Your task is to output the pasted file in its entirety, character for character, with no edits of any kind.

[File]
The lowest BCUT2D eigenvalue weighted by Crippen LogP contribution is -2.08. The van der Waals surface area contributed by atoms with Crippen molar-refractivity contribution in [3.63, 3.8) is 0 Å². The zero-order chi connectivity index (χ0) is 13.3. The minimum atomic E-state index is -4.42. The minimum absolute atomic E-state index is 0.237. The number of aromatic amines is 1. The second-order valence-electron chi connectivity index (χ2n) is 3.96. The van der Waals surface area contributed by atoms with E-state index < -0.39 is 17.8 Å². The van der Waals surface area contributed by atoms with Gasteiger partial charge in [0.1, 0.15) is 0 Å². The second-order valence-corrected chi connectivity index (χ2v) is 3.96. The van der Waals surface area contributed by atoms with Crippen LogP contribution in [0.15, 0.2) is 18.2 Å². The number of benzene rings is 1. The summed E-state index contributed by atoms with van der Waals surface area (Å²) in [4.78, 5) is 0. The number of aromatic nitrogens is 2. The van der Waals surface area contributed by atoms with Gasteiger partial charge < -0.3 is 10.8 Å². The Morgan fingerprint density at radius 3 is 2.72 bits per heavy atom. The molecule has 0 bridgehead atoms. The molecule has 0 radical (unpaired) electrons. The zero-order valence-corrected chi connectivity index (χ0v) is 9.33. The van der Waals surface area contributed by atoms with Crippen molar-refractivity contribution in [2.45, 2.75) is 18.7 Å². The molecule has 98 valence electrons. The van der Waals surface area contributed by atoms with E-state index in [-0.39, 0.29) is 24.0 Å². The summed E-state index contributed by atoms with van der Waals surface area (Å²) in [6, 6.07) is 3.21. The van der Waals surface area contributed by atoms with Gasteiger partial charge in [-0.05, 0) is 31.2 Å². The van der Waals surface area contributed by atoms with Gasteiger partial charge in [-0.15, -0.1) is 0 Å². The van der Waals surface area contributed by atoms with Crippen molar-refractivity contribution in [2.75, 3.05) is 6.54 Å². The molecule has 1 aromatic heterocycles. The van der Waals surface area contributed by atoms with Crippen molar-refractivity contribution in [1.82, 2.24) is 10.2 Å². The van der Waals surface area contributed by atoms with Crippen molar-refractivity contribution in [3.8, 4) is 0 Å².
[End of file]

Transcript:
The lowest BCUT2D eigenvalue weighted by Crippen LogP contribution is -2.08. The van der Waals surface area contributed by atoms with Crippen molar-refractivity contribution in [3.63, 3.8) is 0 Å². The zero-order chi connectivity index (χ0) is 13.3. The minimum atomic E-state index is -4.42. The minimum absolute atomic E-state index is 0.237. The number of aromatic amines is 1. The second-order valence-electron chi connectivity index (χ2n) is 3.96. The van der Waals surface area contributed by atoms with E-state index < -0.39 is 17.8 Å². The van der Waals surface area contributed by atoms with Gasteiger partial charge in [0.1, 0.15) is 0 Å². The second-order valence-corrected chi connectivity index (χ2v) is 3.96. The van der Waals surface area contributed by atoms with Crippen LogP contribution in [0.15, 0.2) is 18.2 Å². The number of benzene rings is 1. The summed E-state index contributed by atoms with van der Waals surface area (Å²) in [4.78, 5) is 0. The number of aromatic nitrogens is 2. The van der Waals surface area contributed by atoms with Gasteiger partial charge < -0.3 is 10.8 Å². The Morgan fingerprint density at radius 3 is 2.72 bits per heavy atom. The molecule has 0 bridgehead atoms. The molecule has 0 radical (unpaired) electrons. The zero-order valence-corrected chi connectivity index (χ0v) is 9.33. The van der Waals surface area contributed by atoms with Crippen molar-refractivity contribution in [2.45, 2.75) is 18.7 Å². The molecule has 98 valence electrons. The van der Waals surface area contributed by atoms with E-state index in [-0.39, 0.29) is 24.0 Å². The summed E-state index contributed by atoms with van der Waals surface area (Å²) in [6, 6.07) is 3.21. The van der Waals surface area contributed by atoms with Gasteiger partial charge in [-0.05, 0) is 31.2 Å². The van der Waals surface area contributed by atoms with Gasteiger partial charge in [-0.15, -0.1) is 0 Å². The van der Waals surface area contributed by atoms with Crippen molar-refractivity contribution in [2.75, 3.05) is 6.54 Å². The molecule has 1 aromatic heterocycles. The van der Waals surface area contributed by atoms with Crippen molar-refractivity contribution in [1.82, 2.24) is 10.2 Å². The van der Waals surface area contributed by atoms with Crippen molar-refractivity contribution in [3.8, 4) is 0 Å².